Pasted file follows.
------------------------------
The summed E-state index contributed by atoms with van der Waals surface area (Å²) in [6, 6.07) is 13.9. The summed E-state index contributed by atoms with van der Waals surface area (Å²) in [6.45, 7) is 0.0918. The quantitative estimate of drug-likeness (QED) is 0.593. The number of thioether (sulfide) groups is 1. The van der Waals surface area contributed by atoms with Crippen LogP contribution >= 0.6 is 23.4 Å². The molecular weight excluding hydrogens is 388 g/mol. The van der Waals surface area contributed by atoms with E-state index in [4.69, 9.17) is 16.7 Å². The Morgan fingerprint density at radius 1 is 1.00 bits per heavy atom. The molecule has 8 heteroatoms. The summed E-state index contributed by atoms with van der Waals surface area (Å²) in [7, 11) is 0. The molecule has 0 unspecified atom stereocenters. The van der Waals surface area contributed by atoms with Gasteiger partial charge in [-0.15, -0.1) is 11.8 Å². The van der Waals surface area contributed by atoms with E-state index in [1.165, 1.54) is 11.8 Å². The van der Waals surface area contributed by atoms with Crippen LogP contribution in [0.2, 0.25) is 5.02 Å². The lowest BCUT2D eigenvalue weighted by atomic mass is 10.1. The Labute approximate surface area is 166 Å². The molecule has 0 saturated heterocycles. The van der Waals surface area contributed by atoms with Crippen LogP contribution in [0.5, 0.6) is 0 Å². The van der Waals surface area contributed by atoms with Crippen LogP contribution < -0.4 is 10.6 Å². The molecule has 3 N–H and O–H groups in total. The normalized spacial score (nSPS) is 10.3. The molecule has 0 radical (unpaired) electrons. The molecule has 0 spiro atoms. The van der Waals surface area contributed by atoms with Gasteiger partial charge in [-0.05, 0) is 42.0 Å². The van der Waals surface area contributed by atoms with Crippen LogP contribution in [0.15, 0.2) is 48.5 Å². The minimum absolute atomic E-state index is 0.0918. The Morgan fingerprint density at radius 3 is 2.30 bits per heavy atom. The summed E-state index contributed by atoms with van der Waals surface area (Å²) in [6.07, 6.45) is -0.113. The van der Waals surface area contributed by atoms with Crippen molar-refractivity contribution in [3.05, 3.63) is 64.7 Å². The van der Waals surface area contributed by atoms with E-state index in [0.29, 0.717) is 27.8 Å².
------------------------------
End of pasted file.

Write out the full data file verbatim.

The summed E-state index contributed by atoms with van der Waals surface area (Å²) in [6, 6.07) is 13.9. The summed E-state index contributed by atoms with van der Waals surface area (Å²) in [6.45, 7) is 0.0918. The quantitative estimate of drug-likeness (QED) is 0.593. The number of thioether (sulfide) groups is 1. The van der Waals surface area contributed by atoms with Crippen LogP contribution >= 0.6 is 23.4 Å². The molecular weight excluding hydrogens is 388 g/mol. The van der Waals surface area contributed by atoms with E-state index in [4.69, 9.17) is 16.7 Å². The Morgan fingerprint density at radius 1 is 1.00 bits per heavy atom. The molecule has 8 heteroatoms. The summed E-state index contributed by atoms with van der Waals surface area (Å²) in [7, 11) is 0. The molecule has 0 unspecified atom stereocenters. The van der Waals surface area contributed by atoms with Gasteiger partial charge in [-0.15, -0.1) is 11.8 Å². The van der Waals surface area contributed by atoms with E-state index in [1.165, 1.54) is 11.8 Å². The van der Waals surface area contributed by atoms with Crippen LogP contribution in [0.2, 0.25) is 5.02 Å². The lowest BCUT2D eigenvalue weighted by atomic mass is 10.1. The Labute approximate surface area is 166 Å². The molecule has 0 saturated heterocycles. The van der Waals surface area contributed by atoms with Crippen LogP contribution in [0.5, 0.6) is 0 Å². The van der Waals surface area contributed by atoms with Crippen LogP contribution < -0.4 is 10.6 Å². The molecule has 3 N–H and O–H groups in total. The normalized spacial score (nSPS) is 10.3. The molecule has 0 radical (unpaired) electrons. The molecule has 0 spiro atoms. The van der Waals surface area contributed by atoms with Gasteiger partial charge in [-0.05, 0) is 42.0 Å². The van der Waals surface area contributed by atoms with Crippen LogP contribution in [0.15, 0.2) is 48.5 Å². The minimum absolute atomic E-state index is 0.0918. The Morgan fingerprint density at radius 3 is 2.30 bits per heavy atom. The summed E-state index contributed by atoms with van der Waals surface area (Å²) in [6.07, 6.45) is -0.113. The van der Waals surface area contributed by atoms with Crippen molar-refractivity contribution in [3.05, 3.63) is 64.7 Å². The van der Waals surface area contributed by atoms with E-state index in [0.29, 0.717) is 27.8 Å².